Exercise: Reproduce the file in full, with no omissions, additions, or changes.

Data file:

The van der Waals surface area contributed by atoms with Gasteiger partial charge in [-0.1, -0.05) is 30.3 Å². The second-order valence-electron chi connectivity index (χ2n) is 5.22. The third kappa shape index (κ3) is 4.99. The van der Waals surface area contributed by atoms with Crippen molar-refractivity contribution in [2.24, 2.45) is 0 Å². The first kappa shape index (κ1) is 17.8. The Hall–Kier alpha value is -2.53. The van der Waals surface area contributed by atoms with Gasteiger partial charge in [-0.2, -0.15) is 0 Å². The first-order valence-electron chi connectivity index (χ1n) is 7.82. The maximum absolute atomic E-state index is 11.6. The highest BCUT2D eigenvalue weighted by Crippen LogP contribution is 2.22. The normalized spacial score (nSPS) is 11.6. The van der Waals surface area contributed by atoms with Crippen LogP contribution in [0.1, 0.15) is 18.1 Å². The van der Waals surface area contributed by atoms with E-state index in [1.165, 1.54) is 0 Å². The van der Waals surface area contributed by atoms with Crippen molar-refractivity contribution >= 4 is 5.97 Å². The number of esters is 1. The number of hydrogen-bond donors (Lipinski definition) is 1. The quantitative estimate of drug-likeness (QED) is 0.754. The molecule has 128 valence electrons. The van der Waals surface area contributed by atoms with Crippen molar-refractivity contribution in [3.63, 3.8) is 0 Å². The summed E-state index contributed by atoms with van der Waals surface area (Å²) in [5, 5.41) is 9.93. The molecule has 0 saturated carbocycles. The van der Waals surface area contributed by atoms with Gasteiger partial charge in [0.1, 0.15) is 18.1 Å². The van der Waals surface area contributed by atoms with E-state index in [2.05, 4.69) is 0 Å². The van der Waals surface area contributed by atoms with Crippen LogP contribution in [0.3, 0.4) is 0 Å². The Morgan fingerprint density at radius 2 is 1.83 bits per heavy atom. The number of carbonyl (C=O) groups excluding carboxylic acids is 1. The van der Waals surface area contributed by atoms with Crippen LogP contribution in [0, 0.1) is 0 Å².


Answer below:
The van der Waals surface area contributed by atoms with Gasteiger partial charge in [-0.1, -0.05) is 30.3 Å². The second-order valence-electron chi connectivity index (χ2n) is 5.22. The third kappa shape index (κ3) is 4.99. The van der Waals surface area contributed by atoms with Crippen molar-refractivity contribution in [2.24, 2.45) is 0 Å². The first kappa shape index (κ1) is 17.8. The Hall–Kier alpha value is -2.53. The van der Waals surface area contributed by atoms with Gasteiger partial charge in [-0.2, -0.15) is 0 Å². The first-order valence-electron chi connectivity index (χ1n) is 7.82. The maximum absolute atomic E-state index is 11.6. The highest BCUT2D eigenvalue weighted by Crippen LogP contribution is 2.22. The normalized spacial score (nSPS) is 11.6. The van der Waals surface area contributed by atoms with Crippen LogP contribution in [0.1, 0.15) is 18.1 Å². The van der Waals surface area contributed by atoms with E-state index in [1.165, 1.54) is 0 Å². The van der Waals surface area contributed by atoms with Crippen molar-refractivity contribution >= 4 is 5.97 Å². The number of esters is 1. The number of hydrogen-bond donors (Lipinski definition) is 1. The quantitative estimate of drug-likeness (QED) is 0.754. The molecule has 128 valence electrons. The van der Waals surface area contributed by atoms with Crippen molar-refractivity contribution in [3.63, 3.8) is 0 Å². The summed E-state index contributed by atoms with van der Waals surface area (Å²) in [5, 5.41) is 9.93. The molecule has 0 saturated carbocycles. The van der Waals surface area contributed by atoms with Gasteiger partial charge in [0.1, 0.15) is 18.1 Å². The van der Waals surface area contributed by atoms with E-state index in [2.05, 4.69) is 0 Å². The van der Waals surface area contributed by atoms with Crippen LogP contribution in [0.3, 0.4) is 0 Å². The Morgan fingerprint density at radius 2 is 1.83 bits per heavy atom. The number of carbonyl (C=O) groups excluding carboxylic acids is 1. The van der Waals surface area contributed by atoms with Crippen LogP contribution in [0, 0.1) is 0 Å².